There's some really unique things to do and see in Japan in its winter season. Although traditionally not the best time to do a tour of the country due to some low temperatures in the cities and lack of colour in the famous foliage, it opens up some experiences that simply can't be had anywhere else!
The stars of the snow show have surely got to be the Snow Monkeys of Shibu Onsen. Half a day's travel by train north of Tokyo, Shibun Onsen is a charming village that perfectly showcases the traditional roots and ways of life. The area's natural hot springs allow for plenty of comfortable public onsens to relax in, however you're not the only ones looking to warm up in the wintery mountains! Entire troops of macaques descend on the area to bathe in the warm waters. Quite used to the presence of people, they seem to relish relaxing in their spa day. Although viewable pretty much year round, during the winter is the time for your picture perfect encounter as the snow settles around them.
Japan's ski season is also important to get right. The snow is at its best from December to March, in some areas as late as April. Hokaido is Japan's most northerly island and has some of the best options in mid winter. This is far north and away from the traditional tourist route, however still easily reachable. Best treated as its own chapter of your trip it's almost like another world within Japan, with a slower pace of life and an abundance of forest and off piste routes. Hakuba also has some great ski on the main island. Quite close to where the Snow Monkeys are based, it's easily reachable from Tokyo within 3 hours and easily slotted into most tours of Japan.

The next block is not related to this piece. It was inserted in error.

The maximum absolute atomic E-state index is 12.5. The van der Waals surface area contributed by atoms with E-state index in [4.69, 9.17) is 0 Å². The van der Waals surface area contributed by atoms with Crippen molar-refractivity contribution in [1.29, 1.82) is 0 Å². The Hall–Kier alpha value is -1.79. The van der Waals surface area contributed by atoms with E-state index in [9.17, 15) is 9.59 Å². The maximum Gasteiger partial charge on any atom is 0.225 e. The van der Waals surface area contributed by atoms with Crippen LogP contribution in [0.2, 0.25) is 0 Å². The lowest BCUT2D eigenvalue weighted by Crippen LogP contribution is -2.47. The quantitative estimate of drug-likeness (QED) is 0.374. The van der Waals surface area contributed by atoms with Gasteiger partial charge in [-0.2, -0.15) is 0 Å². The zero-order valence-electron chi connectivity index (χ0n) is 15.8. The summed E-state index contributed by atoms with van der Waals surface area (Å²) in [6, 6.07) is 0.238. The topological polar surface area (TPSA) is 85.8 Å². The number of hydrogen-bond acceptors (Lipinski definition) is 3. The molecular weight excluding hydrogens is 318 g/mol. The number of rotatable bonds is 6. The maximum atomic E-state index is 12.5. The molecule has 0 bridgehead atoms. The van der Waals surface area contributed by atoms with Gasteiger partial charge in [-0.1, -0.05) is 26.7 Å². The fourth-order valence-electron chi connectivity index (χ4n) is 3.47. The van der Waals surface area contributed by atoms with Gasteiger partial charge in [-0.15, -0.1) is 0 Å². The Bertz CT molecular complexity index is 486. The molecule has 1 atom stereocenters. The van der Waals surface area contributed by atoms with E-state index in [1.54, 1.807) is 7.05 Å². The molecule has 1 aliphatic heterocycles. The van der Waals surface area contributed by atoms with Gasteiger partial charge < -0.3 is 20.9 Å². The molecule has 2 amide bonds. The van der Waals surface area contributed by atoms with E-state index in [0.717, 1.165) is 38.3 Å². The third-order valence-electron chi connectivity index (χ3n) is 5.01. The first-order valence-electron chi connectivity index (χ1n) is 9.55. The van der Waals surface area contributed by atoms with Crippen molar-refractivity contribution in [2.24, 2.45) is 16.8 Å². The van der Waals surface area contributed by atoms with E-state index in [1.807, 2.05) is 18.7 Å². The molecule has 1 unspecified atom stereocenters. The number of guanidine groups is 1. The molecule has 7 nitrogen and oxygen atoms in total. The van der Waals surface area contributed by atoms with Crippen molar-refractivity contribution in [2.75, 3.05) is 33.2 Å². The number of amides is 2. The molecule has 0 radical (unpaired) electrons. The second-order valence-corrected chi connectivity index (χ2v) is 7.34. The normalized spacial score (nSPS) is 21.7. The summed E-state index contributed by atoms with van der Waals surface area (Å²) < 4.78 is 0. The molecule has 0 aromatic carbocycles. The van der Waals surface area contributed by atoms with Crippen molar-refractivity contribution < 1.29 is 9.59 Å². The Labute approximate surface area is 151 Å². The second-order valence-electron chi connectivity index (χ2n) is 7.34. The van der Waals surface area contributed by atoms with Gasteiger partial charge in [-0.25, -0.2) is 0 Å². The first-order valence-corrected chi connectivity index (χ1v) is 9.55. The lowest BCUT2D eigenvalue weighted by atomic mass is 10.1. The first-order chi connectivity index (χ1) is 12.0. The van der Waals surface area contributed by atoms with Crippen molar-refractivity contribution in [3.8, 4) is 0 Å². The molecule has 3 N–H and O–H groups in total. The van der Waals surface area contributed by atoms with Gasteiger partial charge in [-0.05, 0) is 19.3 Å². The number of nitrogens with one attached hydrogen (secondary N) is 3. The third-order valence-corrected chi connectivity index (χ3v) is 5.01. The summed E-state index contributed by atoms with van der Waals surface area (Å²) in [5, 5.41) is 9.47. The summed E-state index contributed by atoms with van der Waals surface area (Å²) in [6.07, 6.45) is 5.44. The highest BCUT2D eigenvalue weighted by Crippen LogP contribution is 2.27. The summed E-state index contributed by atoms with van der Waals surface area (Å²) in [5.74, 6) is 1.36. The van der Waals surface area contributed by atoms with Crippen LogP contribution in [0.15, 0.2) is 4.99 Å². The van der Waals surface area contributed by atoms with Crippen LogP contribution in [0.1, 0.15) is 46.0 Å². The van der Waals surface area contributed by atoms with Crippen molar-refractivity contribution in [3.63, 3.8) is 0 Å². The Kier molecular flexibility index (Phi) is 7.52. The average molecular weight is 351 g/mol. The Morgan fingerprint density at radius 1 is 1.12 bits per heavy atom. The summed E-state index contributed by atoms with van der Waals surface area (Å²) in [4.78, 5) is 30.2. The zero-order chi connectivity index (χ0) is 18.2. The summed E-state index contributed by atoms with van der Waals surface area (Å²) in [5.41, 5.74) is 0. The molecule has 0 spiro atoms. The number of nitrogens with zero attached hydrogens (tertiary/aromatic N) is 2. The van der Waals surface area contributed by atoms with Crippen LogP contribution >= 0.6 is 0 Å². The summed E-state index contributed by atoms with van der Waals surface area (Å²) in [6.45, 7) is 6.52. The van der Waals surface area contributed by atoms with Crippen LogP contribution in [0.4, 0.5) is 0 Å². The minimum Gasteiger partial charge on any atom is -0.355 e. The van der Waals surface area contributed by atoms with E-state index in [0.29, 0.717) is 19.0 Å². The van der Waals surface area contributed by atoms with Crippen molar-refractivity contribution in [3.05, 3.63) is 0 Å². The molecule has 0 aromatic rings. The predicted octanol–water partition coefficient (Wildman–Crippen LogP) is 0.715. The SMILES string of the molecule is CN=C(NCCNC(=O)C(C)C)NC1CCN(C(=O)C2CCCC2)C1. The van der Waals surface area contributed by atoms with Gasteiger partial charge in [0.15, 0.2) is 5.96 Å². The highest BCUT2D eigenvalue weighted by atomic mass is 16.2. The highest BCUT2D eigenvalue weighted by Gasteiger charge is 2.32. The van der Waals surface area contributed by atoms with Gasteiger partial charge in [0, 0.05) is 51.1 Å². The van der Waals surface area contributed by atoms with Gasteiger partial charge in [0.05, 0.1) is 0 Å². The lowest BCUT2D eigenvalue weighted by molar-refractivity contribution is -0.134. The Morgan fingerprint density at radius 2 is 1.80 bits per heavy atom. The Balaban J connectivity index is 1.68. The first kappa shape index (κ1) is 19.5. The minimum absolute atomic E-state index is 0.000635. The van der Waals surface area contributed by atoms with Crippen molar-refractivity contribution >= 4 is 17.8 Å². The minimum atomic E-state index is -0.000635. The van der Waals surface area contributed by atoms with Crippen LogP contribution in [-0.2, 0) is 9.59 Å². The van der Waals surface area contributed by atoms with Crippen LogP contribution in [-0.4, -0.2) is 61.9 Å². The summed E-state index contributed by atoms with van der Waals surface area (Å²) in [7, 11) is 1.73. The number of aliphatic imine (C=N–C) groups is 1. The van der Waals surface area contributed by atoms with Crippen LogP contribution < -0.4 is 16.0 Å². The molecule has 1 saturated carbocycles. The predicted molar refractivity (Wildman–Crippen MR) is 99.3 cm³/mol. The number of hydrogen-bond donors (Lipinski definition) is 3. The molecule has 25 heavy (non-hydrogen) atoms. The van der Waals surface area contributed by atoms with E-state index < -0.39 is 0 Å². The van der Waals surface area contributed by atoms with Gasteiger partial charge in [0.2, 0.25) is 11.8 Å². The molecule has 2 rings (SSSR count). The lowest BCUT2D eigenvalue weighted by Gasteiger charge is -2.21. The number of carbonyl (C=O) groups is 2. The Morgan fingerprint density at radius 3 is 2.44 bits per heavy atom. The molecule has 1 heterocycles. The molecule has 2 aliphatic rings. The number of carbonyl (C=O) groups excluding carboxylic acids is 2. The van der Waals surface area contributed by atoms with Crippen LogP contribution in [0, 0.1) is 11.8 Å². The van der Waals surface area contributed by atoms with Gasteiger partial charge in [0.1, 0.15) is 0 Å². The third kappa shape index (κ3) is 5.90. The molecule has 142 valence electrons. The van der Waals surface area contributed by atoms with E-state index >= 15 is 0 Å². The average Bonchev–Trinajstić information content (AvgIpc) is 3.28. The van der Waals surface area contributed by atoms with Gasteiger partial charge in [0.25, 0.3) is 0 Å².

Japan's calander is packed full of events and festivals!
Following on from my wintery suggestions, Sapporo Snow Festival would be a memorable addition to anyone's winter trip. Lasting for a week in early February this is a truly special celebration of awe inspiring snow sculptures. A quick online search will show you why this is one of Japans biggest winter events and easy to experience as part of any self-guided tour or select departures with small group adventure touring.
Although a beach may not necessarily be on the top of most people's hitlist for Japan, Okinawa offers some wonderful beaches to break up the trip. Ishigaki is one of the most southernmost islands. A short flight from Tokyo and you'll be in a subtropical paradise in no time. Rich history and turquoise waters aren't the easiest combo to find around the world, as well as jungles, reefs and mangroves, the Okinawa Archipelago certainly has its place in many peoples tour. Between June and October giant Manta Rays make their visit for a truly magnificent encounter!
Sumo! Surely one of the most iconic roles not just in Japanese culture, but amongst all sports around the world and throughout sporting history! Although visits to the Sumo Stables (gyms) are available year round, competition isn't so regular. Different cities have tournaments dotted throughout the year so don't hesitate to figure out if and when one might fit into your plans!
Upcoming international sporting events such as the Rugby World Cup has seen a huge surge in booking for the end of September 2019. It's already incredibly busy so if you're keen to follow your nation as you tour through one of the world's most impressive countries, it needs planning ASAP!
Olympics 2020. What a fantastic destination for one of the greatest shows on earth. As you might know, the Japanese dont do things by half. I can't wait to see what they come up with for the opening and closing ceremonies! Keep an eye on the weather though, the summer can get incredibly wet and windy throughout the country (which is a nice way of saying typhoon season!)